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Selenium uptake, trophic transfer, and toxicity in boreal lake ecosystems

dc.contributor.advisorJanz, David
dc.contributor.committeeMemberWeber, Lynn
dc.contributor.committeeMemberBaulch, Helen
dc.contributor.committeeMemberLiber, Karsten
dc.contributor.committeeMemberHecker, Markus
dc.contributor.committeeMemberPalace, Vince
dc.creatorGraves, Stephanie D
dc.creator.orcid0000-0003-4535-9941 2020
dc.description.abstractSelenium (Se) is emerging as a contaminant of concern, particularly in mine and agriculture influenced areas of Canada and the United States. Due to the high site- and species-specificity of Se bioaccumulation, site-specific biodynamic modelling is the accepted approach to predict Se accumulation in aquatic systems, and fish tissue-based guidelines for the protection of aquatic life are preferred over water quality guidelines. To date, few studies have assessed Se bioaccumulation in cold-water systems, such as Canadian boreal forest lakes. These lakes, which comprise a large proportion of Canada’s freshwater, are also associated with several anthropogenic activities that can contribute to the excess release of Se to aquatic systems. Further, concern about excess Se has generally focused on the teratogenic effects on egg-laying vertebrates, with relatively little attention paid to aquatic invertebrates. The goal of this research was to improve the current understanding of Se biodynamics and toxicity in Canadian boreal lakes, with the ultimate goal of informing future ecological risk assessments of Se in Canada. Limnocorrals in two lakes located at the International Institute for Sustainable Development – Experimental Lakes Area (IISD-ELA) were used to conduct small scale whole-ecosystem experiments to study bioaccumulation and toxicity of Se. In 2017, Se was added as selenite to six limnocorrals (two treatment groups, each in triplicate) to achieve mean measured water Se concentrations of 1.0 and 8.9 µg/L and three limnocorrals were untreated controls (mean measured Se = 0.12 µg/L). Distribution coefficients (kds) ranged from 7,772 L/kg dry mass (dm) in the 8.9 µg/L treatment to 23,495 L/kg dm in the 0.12 µg/L treatment, and trophic transfer factors (TTFs) for benthic macroinvertebrates ranged from 0.49 for Gammaridae to 2.3 for Chironomidae. Selenium accumulated in fathead minnow ovaries to concentrations near or above the current British Columbia Ministry of the Environment and US Environmental Protection Agency criteria (11 and 15.1 µg/g dm for fish ovary/egg, respectively) in the 1.0 and 8.9 µg/L treatments. Chironomidae and Gammaridae densities and biomass were significantly lower in the 8.9 µg/L Se treatment relative to the 1.0 µg/L Se treatment and the control, and invertebrate diversity significantly declined in the 1.0 µg/L and 8.9 µg/L Se treatments relative to the control (0.12 µg/L Se group). In 2018, a gradient approach was used in which three limnocorrals were controls (0.08-0.09 µg Se/L), and mean measured concentrations in Se-treated limnocorrals were 0.4, 0.8, 1.6, 3.4, 5.6, and 7.9 µg/L. Total Se (TSe) bioaccumulation by organisms was generally non-linear over the gradient of water Se concentrations used, and taxonomic differences in TSe accumulation by algae (phytoplankton < periphyton) and invertebrates (Heptageniidae = Chironomidae > zooplankton) were observed. Zooplankton and benthic macroinvertebrate communities shifted according to Se exposure. Cladocera and Heptageniidae biomass and density decreased with increasing Se treatment. Overall, this work contributes to the understanding of Se trophic dynamics and toxicity in cold-water Canadian boreal lakes. These data showed how Se bioaccumulation changes with increasing aqueous exposure and with different taxa, and provided field-derived kinetic models for the saturable uptake of Se by algae and invertebrates. The levels of Se observed in algae, invertebrates and fish tissues suggest that, depending upon aqueous Se speciation, such exposures have the potential to cause Se accumulation in fish to levels of concern in cold-water, boreal lake systems. Further, these studies demonstrated that Se can have impacts on aquatic invertebrates at environmentally relevant exposure levels, and that future ecological risk assessments should consider the impacts of Se on both vertebrates and invertebrates.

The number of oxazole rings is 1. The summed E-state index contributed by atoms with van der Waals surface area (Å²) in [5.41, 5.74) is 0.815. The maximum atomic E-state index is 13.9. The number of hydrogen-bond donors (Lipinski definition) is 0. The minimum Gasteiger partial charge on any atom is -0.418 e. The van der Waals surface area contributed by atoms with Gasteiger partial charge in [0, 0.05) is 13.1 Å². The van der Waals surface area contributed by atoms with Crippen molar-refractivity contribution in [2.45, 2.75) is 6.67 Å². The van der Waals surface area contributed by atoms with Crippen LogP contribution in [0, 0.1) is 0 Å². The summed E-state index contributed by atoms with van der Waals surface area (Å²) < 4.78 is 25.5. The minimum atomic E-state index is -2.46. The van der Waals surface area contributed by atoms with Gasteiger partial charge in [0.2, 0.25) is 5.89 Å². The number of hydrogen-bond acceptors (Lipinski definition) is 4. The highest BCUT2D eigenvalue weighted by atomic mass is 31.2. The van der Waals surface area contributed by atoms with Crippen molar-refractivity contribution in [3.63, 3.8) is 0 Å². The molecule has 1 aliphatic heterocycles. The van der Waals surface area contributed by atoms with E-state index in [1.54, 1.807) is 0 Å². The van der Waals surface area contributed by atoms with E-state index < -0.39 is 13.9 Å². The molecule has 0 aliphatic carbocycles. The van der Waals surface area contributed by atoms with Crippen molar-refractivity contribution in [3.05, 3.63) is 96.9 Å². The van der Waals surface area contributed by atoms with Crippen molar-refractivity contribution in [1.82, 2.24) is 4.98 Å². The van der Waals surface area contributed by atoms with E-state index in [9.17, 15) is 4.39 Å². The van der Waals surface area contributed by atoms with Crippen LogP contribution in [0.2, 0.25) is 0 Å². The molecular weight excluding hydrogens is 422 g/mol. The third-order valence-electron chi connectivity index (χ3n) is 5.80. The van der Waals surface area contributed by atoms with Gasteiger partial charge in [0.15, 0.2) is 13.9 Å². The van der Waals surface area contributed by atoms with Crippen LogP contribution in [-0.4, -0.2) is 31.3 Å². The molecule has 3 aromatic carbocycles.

dc.subjectfood web
dc.titleSelenium uptake, trophic transfer, and toxicity in boreal lake ecosystems
dc.type.materialtext Centre of Saskatchewan of Philosophy (Ph.D.)


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